DCI Steve Burt runs Special Resolutions, an elite unit in the Metropolitan Police Force that specializes in investigating serious crime cases other units either can’t or don’t want to handle. The Special Resolutions Unit is something of a dumping ground for the Met’s most troublesome cases. Just when his commander hands Burt and his team an unsolved headless body murder case with few leads, someone murders DC Elsie Brown, a female detective in Norwich on the verge of retirement. When the Norwich police can’t make any headway on the case, Burt and the Special Resolutions Unit get handed that case too. Complicating things is Burt’s commander has put his name forward for a promotion to the Chief Superintendent’s job and head of CID at the Norwich Constabulary. So, besides taking on some difficult murder cases, Burt faces deciding about accepting the promotion, which entails moving himself and his family from London to Norwich. And his wife Alison, who has a thriving medical practice in London, isn’t immediately keen on the idea of moving.

While his team works on the headless body case in London, Burt and one of his top investigators, Matt Conway, head to Norwich to investigate Brown’s murder. They hardly get started on the case before another murder happens, this time a retired Norwich supervising detective Elsie Brown once worked for. Burt and Conway begin to suspect the murders are related and have something to do with a seven-year-old murder case that had long gone cold but that Elsie Brown had kept working on, unable to let it go.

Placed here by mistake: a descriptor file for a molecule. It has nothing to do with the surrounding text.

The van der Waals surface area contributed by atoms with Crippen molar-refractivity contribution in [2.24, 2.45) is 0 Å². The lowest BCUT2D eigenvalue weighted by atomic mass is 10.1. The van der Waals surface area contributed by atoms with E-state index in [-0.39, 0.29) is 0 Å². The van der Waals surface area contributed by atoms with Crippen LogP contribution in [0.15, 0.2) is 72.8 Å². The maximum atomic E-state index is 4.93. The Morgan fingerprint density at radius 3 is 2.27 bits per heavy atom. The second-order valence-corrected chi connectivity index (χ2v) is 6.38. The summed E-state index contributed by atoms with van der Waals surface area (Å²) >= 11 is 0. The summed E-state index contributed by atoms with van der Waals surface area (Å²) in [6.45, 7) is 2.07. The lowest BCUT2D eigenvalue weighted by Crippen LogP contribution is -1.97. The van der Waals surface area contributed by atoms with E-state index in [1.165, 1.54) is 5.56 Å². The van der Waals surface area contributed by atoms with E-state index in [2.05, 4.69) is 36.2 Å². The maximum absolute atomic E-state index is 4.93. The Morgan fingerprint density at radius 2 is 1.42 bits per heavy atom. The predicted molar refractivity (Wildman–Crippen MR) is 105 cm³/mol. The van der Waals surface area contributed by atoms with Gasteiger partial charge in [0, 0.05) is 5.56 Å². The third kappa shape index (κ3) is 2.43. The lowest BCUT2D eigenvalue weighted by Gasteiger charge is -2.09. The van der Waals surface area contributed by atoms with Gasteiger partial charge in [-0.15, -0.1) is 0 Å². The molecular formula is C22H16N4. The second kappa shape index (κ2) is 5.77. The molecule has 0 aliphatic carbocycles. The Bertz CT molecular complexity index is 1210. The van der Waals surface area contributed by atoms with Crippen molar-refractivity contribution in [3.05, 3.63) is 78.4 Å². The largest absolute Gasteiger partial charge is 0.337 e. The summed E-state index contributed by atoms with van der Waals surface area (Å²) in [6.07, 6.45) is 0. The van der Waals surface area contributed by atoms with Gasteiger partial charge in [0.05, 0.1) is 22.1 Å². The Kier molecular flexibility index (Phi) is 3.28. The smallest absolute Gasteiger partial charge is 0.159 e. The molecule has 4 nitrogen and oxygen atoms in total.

The story moves back and forth between Burt’s murder investigations and the fortunes of two notorious London drug dealers, the brothers Andrew and David Black. They are forging an agreement with an Amsterdam-based drug kingpin that promises to propel the Black brothers to the top of the criminal heap in London drug and prostitution scene. As the story continues, an intersection develops between the illicit activities of the Black brothers and the murders that Burt and his Special Resolutions squad are investigating. The investigations become more and more complex and what began as two straightforward murder investigations grow more heads than Medusa.